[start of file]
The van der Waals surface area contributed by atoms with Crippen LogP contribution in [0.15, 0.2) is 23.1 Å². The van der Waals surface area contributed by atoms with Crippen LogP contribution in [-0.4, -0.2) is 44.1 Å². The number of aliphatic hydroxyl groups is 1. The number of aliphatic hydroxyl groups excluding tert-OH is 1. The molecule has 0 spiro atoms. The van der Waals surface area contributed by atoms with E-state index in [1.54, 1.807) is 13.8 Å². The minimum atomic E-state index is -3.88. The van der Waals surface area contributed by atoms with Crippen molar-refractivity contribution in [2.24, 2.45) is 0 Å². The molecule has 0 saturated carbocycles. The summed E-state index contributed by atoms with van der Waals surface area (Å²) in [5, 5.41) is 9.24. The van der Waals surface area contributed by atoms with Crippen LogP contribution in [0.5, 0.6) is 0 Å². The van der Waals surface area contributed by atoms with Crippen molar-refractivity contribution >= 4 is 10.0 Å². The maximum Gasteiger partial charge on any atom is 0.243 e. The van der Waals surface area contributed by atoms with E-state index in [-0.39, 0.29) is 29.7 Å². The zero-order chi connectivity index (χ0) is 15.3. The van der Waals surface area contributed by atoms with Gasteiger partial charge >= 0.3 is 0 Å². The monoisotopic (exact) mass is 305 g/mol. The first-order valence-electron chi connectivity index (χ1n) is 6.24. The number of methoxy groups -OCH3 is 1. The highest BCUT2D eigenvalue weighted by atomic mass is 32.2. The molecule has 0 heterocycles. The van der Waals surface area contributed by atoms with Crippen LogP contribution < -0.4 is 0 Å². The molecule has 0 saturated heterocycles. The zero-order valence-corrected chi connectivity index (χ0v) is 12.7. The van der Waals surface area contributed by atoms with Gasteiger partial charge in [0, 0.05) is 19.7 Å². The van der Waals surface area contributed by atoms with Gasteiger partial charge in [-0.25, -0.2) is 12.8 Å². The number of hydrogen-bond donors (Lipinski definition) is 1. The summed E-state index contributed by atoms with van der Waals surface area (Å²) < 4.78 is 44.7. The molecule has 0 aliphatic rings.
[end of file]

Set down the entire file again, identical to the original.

The van der Waals surface area contributed by atoms with Crippen LogP contribution in [0.15, 0.2) is 23.1 Å². The van der Waals surface area contributed by atoms with Crippen LogP contribution in [-0.4, -0.2) is 44.1 Å². The number of aliphatic hydroxyl groups is 1. The number of aliphatic hydroxyl groups excluding tert-OH is 1. The molecule has 0 spiro atoms. The van der Waals surface area contributed by atoms with E-state index in [1.54, 1.807) is 13.8 Å². The minimum atomic E-state index is -3.88. The van der Waals surface area contributed by atoms with Crippen molar-refractivity contribution in [2.24, 2.45) is 0 Å². The molecule has 0 saturated carbocycles. The summed E-state index contributed by atoms with van der Waals surface area (Å²) in [5, 5.41) is 9.24. The van der Waals surface area contributed by atoms with Crippen LogP contribution in [0.5, 0.6) is 0 Å². The van der Waals surface area contributed by atoms with Crippen molar-refractivity contribution >= 4 is 10.0 Å². The maximum Gasteiger partial charge on any atom is 0.243 e. The van der Waals surface area contributed by atoms with E-state index in [-0.39, 0.29) is 29.7 Å². The zero-order chi connectivity index (χ0) is 15.3. The van der Waals surface area contributed by atoms with Gasteiger partial charge >= 0.3 is 0 Å². The monoisotopic (exact) mass is 305 g/mol. The first-order valence-electron chi connectivity index (χ1n) is 6.24. The number of methoxy groups -OCH3 is 1. The highest BCUT2D eigenvalue weighted by atomic mass is 32.2. The molecule has 0 heterocycles. The van der Waals surface area contributed by atoms with Crippen LogP contribution < -0.4 is 0 Å². The molecule has 0 saturated heterocycles. The zero-order valence-corrected chi connectivity index (χ0v) is 12.7. The van der Waals surface area contributed by atoms with Gasteiger partial charge in [0, 0.05) is 19.7 Å². The van der Waals surface area contributed by atoms with Gasteiger partial charge in [-0.25, -0.2) is 12.8 Å². The number of hydrogen-bond donors (Lipinski definition) is 1. The summed E-state index contributed by atoms with van der Waals surface area (Å²) < 4.78 is 44.7. The molecule has 0 aliphatic rings.